In Pabon v. Superintendent S.C.I. Mahanoy, No. 08-1536, Petitioner Angel Pabon challenged the denial of his habeas petition, as out of time. Following the denial of his motions for post conviction relief at the state level, Pabon filed a pro se habeas corpus petition under the Antiterrorism and Effective Death Penalty Act (AEDPA), 28 U.S.C. §2254. The habeas petition was based on a violation of the Confrontation Clause. Specifically, the state trial court admitted into evidence the confession of one of the codefendants, who did not testify at trial. The District Court dismissed Pabon’s petition because it was not timely under AEDPA’s one year statute of limitations, as set forth in 28 U.S.C. §2244. Conceding that his petition was out of time, Pabon argued that his petition should still be considered under the doctrine of equitable tolling, an argument the District Court rejected. The Third Circuit granted a certificate of appealablity (COA) to determine the question of timeliness and equitable tolling.
In reviewing the case to determine if equitable tolling was warranted, the federal appellate court looked at (1) whether the petitioner faced extraordinary circumstances that delayed the filing of the petition; and (2) whether the petitioner was diligent. Pabon can only read, write and speak Spanish, he is unable to communicate in English. He had been Mirandized and interrogated in Spanish and had the assistance of a translator at trial. However, during the habeas process he did not have access to a Spanish speaking attorney, Spanish-language materials, or translation services. Moreover, Pabon had made diligent but unsuccessful efforts to get the assistance of a Spanish speaking attorney. He also requested translation services, but the prison denied his requests. Joining the Second and Ninth Circuits, the Third Circuit ruled that a language barrier may be an extraordinary circumstance that can equitably toll AEDPA’s statute of limitations. Specific to this case, the Third Circuit had found that Pabon had made a sufficient showing that his language barrier was an extraordinary circumstance and that he had made diligent efforts to get legal and translation assistance. The demonstrated language barrier and Pabon’s due diligence were sufficient to warrant an evidentiary hearing on his equitable tolling claim to determine if his English language deficiency was the reason for the filing delay. Regarding the merits of Pabon’s claim, the Third Court found that he made a substantial showing that his constitutional right to confront witnesses was violated.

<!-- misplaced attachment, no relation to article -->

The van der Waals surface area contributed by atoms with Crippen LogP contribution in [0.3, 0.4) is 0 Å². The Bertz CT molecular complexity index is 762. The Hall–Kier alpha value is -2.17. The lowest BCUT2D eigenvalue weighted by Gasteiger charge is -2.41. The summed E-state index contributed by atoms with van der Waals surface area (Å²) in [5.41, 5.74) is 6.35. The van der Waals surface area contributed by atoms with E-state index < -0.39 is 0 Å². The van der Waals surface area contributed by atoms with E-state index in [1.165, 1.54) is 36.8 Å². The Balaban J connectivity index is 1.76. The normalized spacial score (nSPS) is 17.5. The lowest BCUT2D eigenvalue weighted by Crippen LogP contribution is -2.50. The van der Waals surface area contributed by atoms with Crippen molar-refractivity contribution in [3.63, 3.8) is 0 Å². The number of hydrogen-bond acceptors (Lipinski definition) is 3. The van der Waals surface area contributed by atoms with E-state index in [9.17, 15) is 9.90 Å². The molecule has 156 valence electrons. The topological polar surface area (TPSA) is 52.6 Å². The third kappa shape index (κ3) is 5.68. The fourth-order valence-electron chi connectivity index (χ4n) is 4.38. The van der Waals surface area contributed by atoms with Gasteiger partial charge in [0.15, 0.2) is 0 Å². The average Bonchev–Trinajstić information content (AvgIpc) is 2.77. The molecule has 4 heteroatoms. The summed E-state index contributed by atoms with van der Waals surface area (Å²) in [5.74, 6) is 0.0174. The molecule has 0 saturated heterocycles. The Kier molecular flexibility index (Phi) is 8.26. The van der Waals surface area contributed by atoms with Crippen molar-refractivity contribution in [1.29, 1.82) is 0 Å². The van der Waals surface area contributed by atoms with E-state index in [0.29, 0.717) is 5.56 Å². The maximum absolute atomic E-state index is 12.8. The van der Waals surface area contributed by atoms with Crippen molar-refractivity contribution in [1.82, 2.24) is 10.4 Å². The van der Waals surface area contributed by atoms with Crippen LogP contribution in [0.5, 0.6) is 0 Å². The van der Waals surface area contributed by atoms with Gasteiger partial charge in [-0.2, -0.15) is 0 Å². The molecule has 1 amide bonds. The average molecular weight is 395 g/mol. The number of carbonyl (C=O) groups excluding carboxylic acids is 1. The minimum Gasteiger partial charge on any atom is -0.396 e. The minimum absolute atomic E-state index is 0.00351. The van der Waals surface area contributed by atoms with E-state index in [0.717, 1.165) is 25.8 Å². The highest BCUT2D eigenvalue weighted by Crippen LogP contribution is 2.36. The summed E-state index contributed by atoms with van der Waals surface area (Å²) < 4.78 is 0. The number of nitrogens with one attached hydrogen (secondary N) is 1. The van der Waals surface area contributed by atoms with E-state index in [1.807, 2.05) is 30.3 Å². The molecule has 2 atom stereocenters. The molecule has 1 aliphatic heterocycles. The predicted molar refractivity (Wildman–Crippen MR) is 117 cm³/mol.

The Third Circuit noted that there were no “bright lines” for determining if equitable tolling was warranted, but based on this circumstances of the case, it was erroneous for the District Court to reject Pabon’s claim without a hearing. The case was remanded for an evidentiary hearing.